TypeScript Function Overloading

In TypeScript, function overloading, or method overloading, is the ability to create multiple methods with the same name and same return type, but a different number of parameters or different parameter types.

So essentially, method overloading is allowed when –

  1. Function name is same
  2. Number of parameters are different in each overload
  3. If number of parameters is same the their type must be different
  4. All overloads must have same return type

Function overloading in TypeScript is very different from overloading in few other programming lanaguages where we define multiple methods with different signatures, and based on method parameter number and type, a specific method body is executed.

In TypeScript, we can define multiple method signatures but the method implementation remains only one.

1. Overload and Implementation Signatures

In TypeScript, we can specify a function that can be called in different ways by writing overload signatures.

  • When defining a function, we write multiple overload signatures that clients can call to invoke the function.
  • After these overload signatures, we write the implementation signature immediately before the function implementation. The client cannot invoke the function using the implementation signature.
  • The implementation signature must be compatible with the function implementation as well as the overload signatures.
  • The implementation signature should always be the last in the list and can take the any type or a union type as the type of its parameters.

2. Syntax

Let’s understand with an example.

In the given example, we have add() method which has two overload signatures at Line no. 1 and 2. We can call the add() function with either two parameters or three parameters.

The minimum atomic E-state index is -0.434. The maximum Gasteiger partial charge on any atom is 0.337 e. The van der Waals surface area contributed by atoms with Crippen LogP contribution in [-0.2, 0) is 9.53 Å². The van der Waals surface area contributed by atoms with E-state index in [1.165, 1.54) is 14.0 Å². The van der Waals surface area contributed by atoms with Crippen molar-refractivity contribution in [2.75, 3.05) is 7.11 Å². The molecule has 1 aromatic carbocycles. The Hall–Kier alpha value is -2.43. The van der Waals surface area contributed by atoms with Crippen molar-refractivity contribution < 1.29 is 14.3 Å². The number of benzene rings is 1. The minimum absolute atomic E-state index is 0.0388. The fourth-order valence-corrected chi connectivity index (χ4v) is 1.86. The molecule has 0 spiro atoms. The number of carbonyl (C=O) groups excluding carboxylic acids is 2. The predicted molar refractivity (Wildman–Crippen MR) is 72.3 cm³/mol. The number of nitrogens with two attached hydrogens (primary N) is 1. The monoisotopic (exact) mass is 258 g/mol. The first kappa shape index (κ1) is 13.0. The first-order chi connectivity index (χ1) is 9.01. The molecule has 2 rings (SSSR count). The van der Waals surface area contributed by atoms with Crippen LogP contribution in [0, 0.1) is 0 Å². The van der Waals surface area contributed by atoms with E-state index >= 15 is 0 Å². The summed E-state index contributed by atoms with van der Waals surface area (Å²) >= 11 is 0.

If we notice Line No. 3, which is the implementation signature and is compatible with the function implementation as well as both overload signatures.

Even though the implementation signature allows to have four parameters, we cannot invoke the add() function with four parameters as seen in Line no. 13.

function add(first: number, second: number): number;    //Overload signature with two parameters
function add(first: number, second: number, third:number): number;  //Overload signature with three parameters
function add(first: number, second: number, third?: number, fourth?: number): number {  //Implementation signature
  if (first !== undefined && second !== undefined && third !== undefined) {
    return first + second + third;
  } else {
    return first + second;
  }
}

const r1 = add(1, 2, 3);
const r2 = add(1, 2);
const r3 = add(1, 2, 3, 4);

For every non-compatible function overload, we will get the error: This overload signature is not compatible with its implementation signature.

3. Function Overloading Example

Suppose we are creating a function that will return the list of employees in the application by:

  • Employee name
  • Employee name and age
  • Employee name, age and location

Let’s create function overloads and implementation for this requirement.

class Employee {}

function findEmployees(name: string): Employee[]; 					                    //Overload Signature 1
function findEmployees(name: string, age: number): Employee[]; 					        //Overload Signature 2
function findEmployees(name: string, age: number, location: string): Employee[]; 	//Overload Signature 3
function findEmployees(name: string, age?: number, location?: string): Employee[] {   //Implementation Signature

	let employee: Employee[] = [];

  if(age != undefined && location != undefined) {
    //find employees by name, age and location
  } else {
    //find employees by name and age
  }

	return employee;
}

Drop me your questions in the comments section.

Happy Learning !!

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